This book is actually based on Isaac Asimov’s short story, “The Bicentennial Man” (we’ll just pretend the movie never happened). NDR-113 is brought home by the Martin family as an experiment to see how effective robots can be in the home. However, “Andrew,” as he is dubbed by the youngest Martin child, turns out to be a unique and extraordinary robot. The story itself is great, but the questions it raises about what it means to be human is where the heart of the story lies. This book helped me deal with some of my own stuff growing up and really shaped my view of the world. It, more than any book with similar themes we read in school, illustrated that we’re all humans who should work together to make the world a wonderful place for everyone, not just a few people here or there.


Just in case you haven’t sensed a theme yet, the books that shaped me most are all science fiction. Honestly, this can be attributed to the way science fiction tends to approach complex issues by putting them in situations non-scientists and younger readers can understand. In Ender’s Game, there were themes of war and sacrifice; in The Positronic Man, it questioned the meaning of humanity. The Giver, combines them both: what should humanity be willing to sacrifice in the name of uniformity?

I never really liked Newbery winners when I was a kid. They were usually stuffy and formulaic. I actually avoided this one until the beginning of eighth grade. My parents had lifted the kibosh on Star Wars novels after I’d read through all of the Asimov and moved on to Piers Anthony, so that was nice, but my teacher had told me that we needed to bring a book to class or else we’d start getting detentions. Normally, I always had one, but on this particular day, I’d just finished the book I’d been reading and didn’t have a new one. Terrified of getting in trouble (I was that kind of kid), I went to the library before class started and frantically pawed through the shelves.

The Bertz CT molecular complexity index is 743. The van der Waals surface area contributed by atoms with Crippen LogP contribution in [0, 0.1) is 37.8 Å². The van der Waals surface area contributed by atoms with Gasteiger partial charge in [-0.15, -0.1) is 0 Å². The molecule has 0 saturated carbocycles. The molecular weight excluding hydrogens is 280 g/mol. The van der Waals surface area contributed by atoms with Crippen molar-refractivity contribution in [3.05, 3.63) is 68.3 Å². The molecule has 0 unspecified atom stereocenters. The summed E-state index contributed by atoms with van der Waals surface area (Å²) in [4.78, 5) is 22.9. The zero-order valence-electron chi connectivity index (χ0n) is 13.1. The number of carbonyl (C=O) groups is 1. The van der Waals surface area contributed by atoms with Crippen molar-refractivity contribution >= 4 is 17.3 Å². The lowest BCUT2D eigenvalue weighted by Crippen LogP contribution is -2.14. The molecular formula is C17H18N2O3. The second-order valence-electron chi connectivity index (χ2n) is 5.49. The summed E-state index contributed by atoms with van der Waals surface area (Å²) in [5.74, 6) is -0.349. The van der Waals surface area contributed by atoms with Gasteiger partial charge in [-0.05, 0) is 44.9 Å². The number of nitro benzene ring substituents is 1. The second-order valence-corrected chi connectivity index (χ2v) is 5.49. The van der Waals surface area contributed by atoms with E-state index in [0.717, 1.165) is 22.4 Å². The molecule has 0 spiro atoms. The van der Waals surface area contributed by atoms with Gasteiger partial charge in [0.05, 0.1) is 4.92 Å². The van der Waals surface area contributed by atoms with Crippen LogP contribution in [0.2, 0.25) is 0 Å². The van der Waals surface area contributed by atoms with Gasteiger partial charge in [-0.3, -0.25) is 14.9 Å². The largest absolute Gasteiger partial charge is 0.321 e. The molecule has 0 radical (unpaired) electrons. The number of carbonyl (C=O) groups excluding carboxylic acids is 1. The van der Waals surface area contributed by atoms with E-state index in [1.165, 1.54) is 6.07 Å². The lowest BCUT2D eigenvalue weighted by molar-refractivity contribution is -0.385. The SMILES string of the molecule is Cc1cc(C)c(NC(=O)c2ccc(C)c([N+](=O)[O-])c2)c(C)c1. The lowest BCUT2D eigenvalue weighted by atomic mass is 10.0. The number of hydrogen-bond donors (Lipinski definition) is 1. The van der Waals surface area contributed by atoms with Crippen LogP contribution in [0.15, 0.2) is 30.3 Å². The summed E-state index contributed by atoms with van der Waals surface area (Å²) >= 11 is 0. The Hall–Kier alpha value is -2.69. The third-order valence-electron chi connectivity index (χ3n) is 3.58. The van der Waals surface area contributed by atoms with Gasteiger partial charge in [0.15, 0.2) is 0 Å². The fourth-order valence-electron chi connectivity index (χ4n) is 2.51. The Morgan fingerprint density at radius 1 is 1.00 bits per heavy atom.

I’d read Lowry’s Number the Stars and hadn’t really liked it, but there was something about The Giver that gave me pause. Maybe it was the stark, monochrome cover of the original book. Maybe it was the size–if I didn’t like it, at least it was short. Whatever the reason, I read the first page and was hooked. Like, I almost missed the bell for class, which would’ve meant a detention anyway.

The Giver is about Jonas, a boy who lives in the Community with his parents and younger sister. The community is committed to the idea of Sameness, where everyone looks and dresses the same. There is ostensibly no class or caste system. Everyone lives in the same sort of house. Partners are matched based on compatibility of personality, and children are given to them once they apply. There is a lengthy set of rules to which all must comply, and breaking the strictest of these rules results in Release from the Community, which most people associate with exile. At twelve, Jonas, like all other members of his age group, is given his job-for-life. Unlike the others, he’s to become The Receiver of Memory, the keeper of all knowledge from before the Community went to Sameness. What follows is a thrilling, heartbreaking examination of freedom vs. rigidity and what makes life truly worth living.

Before this book, I’d never really read any dystopian fiction, and this was probably the best start into the genre I could’ve asked for. Even now that dystopias are so popular in YA fiction, I’d still recommend starting off with The Giver to any kid even remotely interested in it. It examines the big questions, just like the “grown-up” science fiction books I read as a kid, but it does so in such a way that it’s accessible to younger readers. It doesn’t have the violence of The Hunger Games or the sexuality of Matched. It’s just a good, solidly-built world that isn’t as perfect as it might seem with a premise that just won’t let you go.